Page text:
Akiba: Mystic and Miracle-Worker
Of all the esoteric heroes of the Talmud, Rabbi Akiba (1st-2nd Century) stands alone. Mentioned no less than 250 times in the Mishna alone, legends about him are legion, beginning with the story that he began life as an illiterate shepherd, only began his Torah studies in middle age, and went on to become the outstanding Sage of his generation (with 24,000 students who followed him around like the Verizon guy). His relationship with his wife, Rachel, is one of the few love stories told in the Talmud.
He is most important for his significant contributions to the shaping of Jewish law. But he is also the archetypal rabbinic mystic. His declaration: "The whole Torah is Holy….but The Song of Songs is the Holy of Holies." (Mishna Yadaim 3:5) is the locus classicus for the interpretation of this book as an erotic theology of the love between God and Israel and inspired generations of spiritual seekers to probe the meaning of that strange book of the Bible.
There are also a number of manifestly paranormal stories about him, including the cryptic tale of the Four Sages, one of the most analysed narratives of the Talmud:
Four men entered pardes [literally, “paradise,” but its connotation is debated]: Ben Azzai, Ben Zoma, Acher [that is, Elisha ben Abuya], and Akiba. Ben Azzai looked and died; Ben Zoma looked and went mad; Acher cut the roots; Akiba entered in peace and departed in peace (Chagigah 14b).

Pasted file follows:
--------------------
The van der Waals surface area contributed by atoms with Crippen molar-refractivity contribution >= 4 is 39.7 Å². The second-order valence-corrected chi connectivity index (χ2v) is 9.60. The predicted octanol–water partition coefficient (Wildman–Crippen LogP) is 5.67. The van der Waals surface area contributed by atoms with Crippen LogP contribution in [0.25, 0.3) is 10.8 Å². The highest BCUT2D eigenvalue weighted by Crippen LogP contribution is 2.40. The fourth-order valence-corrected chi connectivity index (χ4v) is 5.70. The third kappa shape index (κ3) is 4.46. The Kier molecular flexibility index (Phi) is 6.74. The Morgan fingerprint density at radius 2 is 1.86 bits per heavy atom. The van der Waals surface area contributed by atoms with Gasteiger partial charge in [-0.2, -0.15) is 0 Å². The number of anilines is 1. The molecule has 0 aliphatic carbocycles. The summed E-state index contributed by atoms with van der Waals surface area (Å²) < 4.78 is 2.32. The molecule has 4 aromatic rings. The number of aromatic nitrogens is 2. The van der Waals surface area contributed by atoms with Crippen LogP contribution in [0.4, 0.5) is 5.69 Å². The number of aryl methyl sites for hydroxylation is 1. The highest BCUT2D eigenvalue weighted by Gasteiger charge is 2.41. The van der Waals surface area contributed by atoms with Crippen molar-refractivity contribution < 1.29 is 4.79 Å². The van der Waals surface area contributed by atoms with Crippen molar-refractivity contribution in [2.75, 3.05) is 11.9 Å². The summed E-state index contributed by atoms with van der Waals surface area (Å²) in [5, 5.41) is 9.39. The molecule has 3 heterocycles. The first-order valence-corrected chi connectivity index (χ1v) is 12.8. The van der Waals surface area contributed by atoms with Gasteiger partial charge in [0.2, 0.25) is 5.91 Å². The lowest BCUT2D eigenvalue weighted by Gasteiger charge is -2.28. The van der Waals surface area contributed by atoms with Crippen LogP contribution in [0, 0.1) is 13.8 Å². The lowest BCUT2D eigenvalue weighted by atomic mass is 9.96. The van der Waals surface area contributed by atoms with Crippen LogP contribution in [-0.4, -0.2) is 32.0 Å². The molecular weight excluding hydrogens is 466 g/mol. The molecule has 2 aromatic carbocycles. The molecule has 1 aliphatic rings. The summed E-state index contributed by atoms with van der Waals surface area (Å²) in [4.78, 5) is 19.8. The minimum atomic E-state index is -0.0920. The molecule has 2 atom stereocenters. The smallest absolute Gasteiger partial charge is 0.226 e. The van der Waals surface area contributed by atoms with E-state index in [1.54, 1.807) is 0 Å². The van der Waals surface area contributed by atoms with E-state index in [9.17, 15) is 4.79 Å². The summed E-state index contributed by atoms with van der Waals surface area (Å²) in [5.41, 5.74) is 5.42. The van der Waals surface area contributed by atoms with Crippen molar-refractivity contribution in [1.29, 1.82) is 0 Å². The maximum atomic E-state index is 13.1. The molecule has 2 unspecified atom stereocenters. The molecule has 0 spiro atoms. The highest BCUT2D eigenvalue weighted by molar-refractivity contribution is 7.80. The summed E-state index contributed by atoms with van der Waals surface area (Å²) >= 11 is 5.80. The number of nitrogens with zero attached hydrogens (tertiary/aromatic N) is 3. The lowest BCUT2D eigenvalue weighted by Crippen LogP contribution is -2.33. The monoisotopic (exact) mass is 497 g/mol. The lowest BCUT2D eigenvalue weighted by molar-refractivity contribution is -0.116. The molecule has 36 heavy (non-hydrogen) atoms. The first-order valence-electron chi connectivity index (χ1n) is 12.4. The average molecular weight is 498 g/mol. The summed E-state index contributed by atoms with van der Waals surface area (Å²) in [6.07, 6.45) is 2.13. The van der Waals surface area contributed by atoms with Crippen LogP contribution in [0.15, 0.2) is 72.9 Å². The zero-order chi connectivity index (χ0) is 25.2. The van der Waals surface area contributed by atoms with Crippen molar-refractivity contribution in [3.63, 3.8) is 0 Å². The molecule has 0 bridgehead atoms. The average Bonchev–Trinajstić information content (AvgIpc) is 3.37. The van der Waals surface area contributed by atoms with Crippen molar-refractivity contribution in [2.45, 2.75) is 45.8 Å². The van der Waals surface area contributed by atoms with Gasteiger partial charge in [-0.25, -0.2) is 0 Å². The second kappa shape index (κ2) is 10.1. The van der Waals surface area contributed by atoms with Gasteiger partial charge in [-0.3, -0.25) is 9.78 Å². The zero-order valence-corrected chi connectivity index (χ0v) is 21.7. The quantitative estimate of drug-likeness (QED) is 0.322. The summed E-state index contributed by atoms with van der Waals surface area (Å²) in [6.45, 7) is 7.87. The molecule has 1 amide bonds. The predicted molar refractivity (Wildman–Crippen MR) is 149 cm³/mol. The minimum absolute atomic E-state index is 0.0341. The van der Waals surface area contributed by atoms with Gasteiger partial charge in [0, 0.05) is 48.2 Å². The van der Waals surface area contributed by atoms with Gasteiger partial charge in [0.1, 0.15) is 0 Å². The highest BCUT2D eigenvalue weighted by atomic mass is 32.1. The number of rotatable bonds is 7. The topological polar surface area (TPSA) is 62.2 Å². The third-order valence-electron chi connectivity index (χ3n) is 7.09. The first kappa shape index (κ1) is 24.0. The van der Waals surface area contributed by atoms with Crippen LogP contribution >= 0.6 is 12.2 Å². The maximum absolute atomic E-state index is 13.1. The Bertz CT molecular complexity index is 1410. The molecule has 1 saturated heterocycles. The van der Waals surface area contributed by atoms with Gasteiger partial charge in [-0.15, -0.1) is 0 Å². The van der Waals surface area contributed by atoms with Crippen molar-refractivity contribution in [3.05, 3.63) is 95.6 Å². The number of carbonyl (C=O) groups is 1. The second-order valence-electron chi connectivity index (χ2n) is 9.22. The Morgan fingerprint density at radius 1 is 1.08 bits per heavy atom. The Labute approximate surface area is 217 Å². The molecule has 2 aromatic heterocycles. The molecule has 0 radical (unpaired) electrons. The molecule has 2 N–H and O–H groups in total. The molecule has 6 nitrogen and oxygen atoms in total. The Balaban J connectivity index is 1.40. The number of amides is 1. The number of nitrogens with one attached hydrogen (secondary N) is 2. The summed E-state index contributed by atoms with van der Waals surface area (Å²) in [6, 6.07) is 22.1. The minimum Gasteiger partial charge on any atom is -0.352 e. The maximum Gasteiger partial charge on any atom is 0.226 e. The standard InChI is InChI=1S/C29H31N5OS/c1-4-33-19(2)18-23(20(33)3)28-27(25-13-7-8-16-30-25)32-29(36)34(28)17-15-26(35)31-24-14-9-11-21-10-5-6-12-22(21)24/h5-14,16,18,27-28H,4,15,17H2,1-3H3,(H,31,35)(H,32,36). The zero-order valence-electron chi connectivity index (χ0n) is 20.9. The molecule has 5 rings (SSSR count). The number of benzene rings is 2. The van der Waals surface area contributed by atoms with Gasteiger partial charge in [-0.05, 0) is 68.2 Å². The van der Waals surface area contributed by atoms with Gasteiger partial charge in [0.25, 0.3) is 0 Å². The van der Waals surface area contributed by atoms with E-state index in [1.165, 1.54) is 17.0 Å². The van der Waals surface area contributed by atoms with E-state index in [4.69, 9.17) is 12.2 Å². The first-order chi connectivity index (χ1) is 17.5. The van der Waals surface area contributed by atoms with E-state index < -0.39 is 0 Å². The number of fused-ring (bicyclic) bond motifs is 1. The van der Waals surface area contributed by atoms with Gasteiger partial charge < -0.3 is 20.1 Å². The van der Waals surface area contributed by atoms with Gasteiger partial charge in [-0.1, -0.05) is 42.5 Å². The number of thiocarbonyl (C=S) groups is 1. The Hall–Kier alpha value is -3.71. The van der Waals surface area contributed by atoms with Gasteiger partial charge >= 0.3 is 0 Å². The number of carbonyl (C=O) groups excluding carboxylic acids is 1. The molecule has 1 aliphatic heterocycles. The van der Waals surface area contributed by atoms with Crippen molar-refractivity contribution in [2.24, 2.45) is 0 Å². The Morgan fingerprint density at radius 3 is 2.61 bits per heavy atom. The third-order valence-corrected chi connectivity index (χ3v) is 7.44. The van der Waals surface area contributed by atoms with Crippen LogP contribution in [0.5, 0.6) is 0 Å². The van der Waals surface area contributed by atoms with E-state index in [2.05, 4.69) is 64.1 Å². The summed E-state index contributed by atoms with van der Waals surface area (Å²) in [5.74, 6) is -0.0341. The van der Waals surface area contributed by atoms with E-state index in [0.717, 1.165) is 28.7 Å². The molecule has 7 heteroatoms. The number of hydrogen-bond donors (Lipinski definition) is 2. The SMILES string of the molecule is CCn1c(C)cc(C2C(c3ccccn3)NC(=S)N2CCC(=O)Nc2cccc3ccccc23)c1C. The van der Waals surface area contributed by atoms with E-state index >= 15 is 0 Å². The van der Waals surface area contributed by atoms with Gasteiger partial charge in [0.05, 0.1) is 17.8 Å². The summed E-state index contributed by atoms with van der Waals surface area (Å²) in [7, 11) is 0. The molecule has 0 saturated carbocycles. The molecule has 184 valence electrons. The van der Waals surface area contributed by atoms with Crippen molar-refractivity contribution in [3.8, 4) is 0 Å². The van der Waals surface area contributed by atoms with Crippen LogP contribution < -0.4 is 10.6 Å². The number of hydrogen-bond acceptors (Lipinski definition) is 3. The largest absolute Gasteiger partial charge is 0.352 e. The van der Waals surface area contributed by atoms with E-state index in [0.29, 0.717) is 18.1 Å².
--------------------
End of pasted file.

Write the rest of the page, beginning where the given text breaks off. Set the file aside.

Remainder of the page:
Variant forms of this legend add details, some clarifying, some as obscure as the stripped-down original. My favorite has Akiba adding this cautionary warning before they begin: "When you come to the place of pure marble stones, do not say, 'Water! Water!' for it is said, 'He who speaks untruths shall not stand before My eyes' (Psalms 101:7)." Eh?
I can’t even begin to summarize the diverse explanations offered for the terms “pardes” (Ascent into heaven? Entering the mystical secrets of Torah? A critique of different rabbinic strategies for interpretation?), or “cut the roots” (Apostasy? Gnostic heresy? Auto-castration?), or the “pure marble stones.” This may be the Holy of Holies of mystical fables.
Other stories make him out to be a miraculous rain-maker (Taanit 25b) and able to commune with ghosts and exorcise them (Seder Eliyahu Zuta). All of them indicate he was a person of towering spiritual achievement.
To learn more consult the: Encyclopedia of Jewish Myth, Magic, and Mysticism: http://www.amazon.com/Encyclopedia-Jewish-Myth-Magic-Mysticism/dp/0738709050